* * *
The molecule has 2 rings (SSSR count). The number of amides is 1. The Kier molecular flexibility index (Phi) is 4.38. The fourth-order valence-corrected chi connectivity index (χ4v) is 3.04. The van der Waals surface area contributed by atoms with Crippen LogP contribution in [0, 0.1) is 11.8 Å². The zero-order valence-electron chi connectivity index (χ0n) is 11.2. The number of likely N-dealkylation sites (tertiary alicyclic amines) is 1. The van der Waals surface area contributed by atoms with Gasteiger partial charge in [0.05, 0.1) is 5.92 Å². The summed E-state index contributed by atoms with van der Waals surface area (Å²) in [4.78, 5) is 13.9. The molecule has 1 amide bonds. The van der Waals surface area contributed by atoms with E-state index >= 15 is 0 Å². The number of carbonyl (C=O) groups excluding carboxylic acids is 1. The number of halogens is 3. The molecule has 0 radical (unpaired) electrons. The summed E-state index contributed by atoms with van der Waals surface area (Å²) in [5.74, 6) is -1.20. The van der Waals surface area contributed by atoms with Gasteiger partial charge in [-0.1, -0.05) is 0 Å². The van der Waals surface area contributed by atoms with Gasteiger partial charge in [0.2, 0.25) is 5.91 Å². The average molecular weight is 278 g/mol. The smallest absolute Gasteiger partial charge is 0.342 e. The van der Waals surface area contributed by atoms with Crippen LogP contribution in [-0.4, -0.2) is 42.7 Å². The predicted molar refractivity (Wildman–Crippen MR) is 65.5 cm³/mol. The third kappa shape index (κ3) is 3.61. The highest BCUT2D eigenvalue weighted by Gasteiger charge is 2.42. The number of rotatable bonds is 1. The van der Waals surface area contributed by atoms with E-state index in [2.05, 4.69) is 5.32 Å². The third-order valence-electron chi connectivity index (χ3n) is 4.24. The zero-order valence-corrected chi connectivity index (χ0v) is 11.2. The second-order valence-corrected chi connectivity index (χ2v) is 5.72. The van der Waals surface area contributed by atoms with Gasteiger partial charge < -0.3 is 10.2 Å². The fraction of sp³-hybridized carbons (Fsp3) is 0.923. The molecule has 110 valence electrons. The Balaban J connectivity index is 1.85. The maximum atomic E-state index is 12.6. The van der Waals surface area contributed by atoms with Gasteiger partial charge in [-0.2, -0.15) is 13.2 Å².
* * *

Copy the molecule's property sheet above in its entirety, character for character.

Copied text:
The molecule has 2 rings (SSSR count). The number of amides is 1. The Kier molecular flexibility index (Phi) is 4.38. The fourth-order valence-corrected chi connectivity index (χ4v) is 3.04. The van der Waals surface area contributed by atoms with Crippen LogP contribution in [0, 0.1) is 11.8 Å². The zero-order valence-electron chi connectivity index (χ0n) is 11.2. The number of likely N-dealkylation sites (tertiary alicyclic amines) is 1. The van der Waals surface area contributed by atoms with Gasteiger partial charge in [0.05, 0.1) is 5.92 Å². The summed E-state index contributed by atoms with van der Waals surface area (Å²) in [4.78, 5) is 13.9. The molecule has 1 amide bonds. The van der Waals surface area contributed by atoms with E-state index >= 15 is 0 Å². The number of carbonyl (C=O) groups excluding carboxylic acids is 1. The number of halogens is 3. The molecule has 0 radical (unpaired) electrons. The summed E-state index contributed by atoms with van der Waals surface area (Å²) in [5.74, 6) is -1.20. The van der Waals surface area contributed by atoms with Gasteiger partial charge in [-0.1, -0.05) is 0 Å². The van der Waals surface area contributed by atoms with Gasteiger partial charge in [0.2, 0.25) is 5.91 Å². The average molecular weight is 278 g/mol. The smallest absolute Gasteiger partial charge is 0.342 e. The van der Waals surface area contributed by atoms with Crippen LogP contribution in [-0.4, -0.2) is 42.7 Å². The predicted molar refractivity (Wildman–Crippen MR) is 65.5 cm³/mol. The third kappa shape index (κ3) is 3.61. The highest BCUT2D eigenvalue weighted by Gasteiger charge is 2.42. The number of rotatable bonds is 1. The van der Waals surface area contributed by atoms with E-state index in [2.05, 4.69) is 5.32 Å². The third-order valence-electron chi connectivity index (χ3n) is 4.24. The zero-order valence-corrected chi connectivity index (χ0v) is 11.2. The second-order valence-corrected chi connectivity index (χ2v) is 5.72. The van der Waals surface area contributed by atoms with Gasteiger partial charge < -0.3 is 10.2 Å². The fraction of sp³-hybridized carbons (Fsp3) is 0.923. The molecule has 110 valence electrons. The Balaban J connectivity index is 1.85. The maximum atomic E-state index is 12.6. The van der Waals surface area contributed by atoms with Gasteiger partial charge in [-0.2, -0.15) is 13.2 Å².